Systematic reviews can sometimes yield disappointing results

Significant investment and resources could help to improve such situations, writes John Mohan

John Mohan
John Mohan

In her Third Sector column, Caroline Fiennes recently called for greater use by the sector of systematic reviews of literature. A recent review in the online journal BMC Public Health of what's known about volunteering and public health demonstrates the advantages and challenges of this.

The researchers sought to find "experimental and cohort studies comparing the physical and mental health outcomes and mortality of a volunteering group to a non-volunteering group". Experimental studies assign people randomly to one group that receives a "treatment" and one that does not; cohort studies track groups of individuals over time. Few studies they found met these demanding standards.

Initial searches in this case yielded more than 9,600 potential sources, the abstracts of all of which were read by two separate researchers. Only 40 were deemed worthy of detailed scrutiny, but the process gives confidence that what has survived represents genuine attempts to answer the question.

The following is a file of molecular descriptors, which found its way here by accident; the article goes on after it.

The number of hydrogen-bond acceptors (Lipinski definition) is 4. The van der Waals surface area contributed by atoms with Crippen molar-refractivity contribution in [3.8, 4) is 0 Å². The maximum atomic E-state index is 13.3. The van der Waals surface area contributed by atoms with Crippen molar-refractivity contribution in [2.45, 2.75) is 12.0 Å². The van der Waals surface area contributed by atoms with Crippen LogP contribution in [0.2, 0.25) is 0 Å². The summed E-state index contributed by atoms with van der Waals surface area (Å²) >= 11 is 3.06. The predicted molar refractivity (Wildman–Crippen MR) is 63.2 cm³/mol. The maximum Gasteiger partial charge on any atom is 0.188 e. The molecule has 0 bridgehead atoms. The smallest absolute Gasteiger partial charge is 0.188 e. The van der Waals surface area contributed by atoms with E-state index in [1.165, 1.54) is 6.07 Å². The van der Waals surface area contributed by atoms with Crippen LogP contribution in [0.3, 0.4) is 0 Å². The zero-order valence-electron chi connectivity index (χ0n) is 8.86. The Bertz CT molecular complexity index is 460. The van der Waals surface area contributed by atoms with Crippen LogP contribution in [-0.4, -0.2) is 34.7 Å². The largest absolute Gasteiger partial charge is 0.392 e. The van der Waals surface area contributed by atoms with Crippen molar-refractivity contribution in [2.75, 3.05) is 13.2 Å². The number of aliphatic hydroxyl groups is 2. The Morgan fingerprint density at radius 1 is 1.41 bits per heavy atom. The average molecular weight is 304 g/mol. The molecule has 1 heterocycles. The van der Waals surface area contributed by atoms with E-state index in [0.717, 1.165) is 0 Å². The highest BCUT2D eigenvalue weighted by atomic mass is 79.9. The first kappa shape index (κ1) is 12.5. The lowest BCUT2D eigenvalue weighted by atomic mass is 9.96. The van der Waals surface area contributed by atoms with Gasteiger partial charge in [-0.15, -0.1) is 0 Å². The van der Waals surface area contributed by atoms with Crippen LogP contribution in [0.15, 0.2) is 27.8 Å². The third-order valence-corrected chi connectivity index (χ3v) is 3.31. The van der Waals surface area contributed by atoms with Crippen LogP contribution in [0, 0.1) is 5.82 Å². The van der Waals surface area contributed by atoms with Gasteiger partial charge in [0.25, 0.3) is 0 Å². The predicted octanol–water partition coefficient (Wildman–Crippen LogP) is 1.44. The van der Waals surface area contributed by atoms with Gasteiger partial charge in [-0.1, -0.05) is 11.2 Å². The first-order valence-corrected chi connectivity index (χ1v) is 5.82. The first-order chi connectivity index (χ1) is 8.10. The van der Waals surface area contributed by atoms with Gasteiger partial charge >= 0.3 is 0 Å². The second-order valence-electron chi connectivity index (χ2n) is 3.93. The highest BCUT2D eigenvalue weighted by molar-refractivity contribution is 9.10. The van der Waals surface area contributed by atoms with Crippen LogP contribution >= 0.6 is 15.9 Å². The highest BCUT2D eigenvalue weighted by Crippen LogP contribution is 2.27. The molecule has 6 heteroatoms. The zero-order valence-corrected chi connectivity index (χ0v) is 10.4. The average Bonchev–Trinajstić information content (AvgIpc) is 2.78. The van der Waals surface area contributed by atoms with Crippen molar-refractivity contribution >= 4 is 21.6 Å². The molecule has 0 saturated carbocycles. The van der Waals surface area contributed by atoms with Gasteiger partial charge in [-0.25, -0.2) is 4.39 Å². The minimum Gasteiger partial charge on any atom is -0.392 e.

The evidence pointed in contradictory directions and the authors sought to tease these out. They concluded that findings were inconsistent, with "limited robustly designed research" and not much that could "guide the development of volunteering as a public health intervention". They acknowledged the inherent challenges: volunteering was "essentially incompatible with the notion of a randomised intervention and evaluation".

These messages will not find universal approval in the sector, and that's why we need independent work, on the lines pioneered by the Cochrane collaboration in medical decision-making. And systematic literature reviews require significant resources. Is this another case of an academic saying that research demonstrates the need for more research? No.

Done properly and independently, an agreed programme of systematic reviews could prevent wasteful investment in socio-economic reinvention and duplication. Many people will endorse that, but putting together the necessary resources will require significant investment and collaboration.

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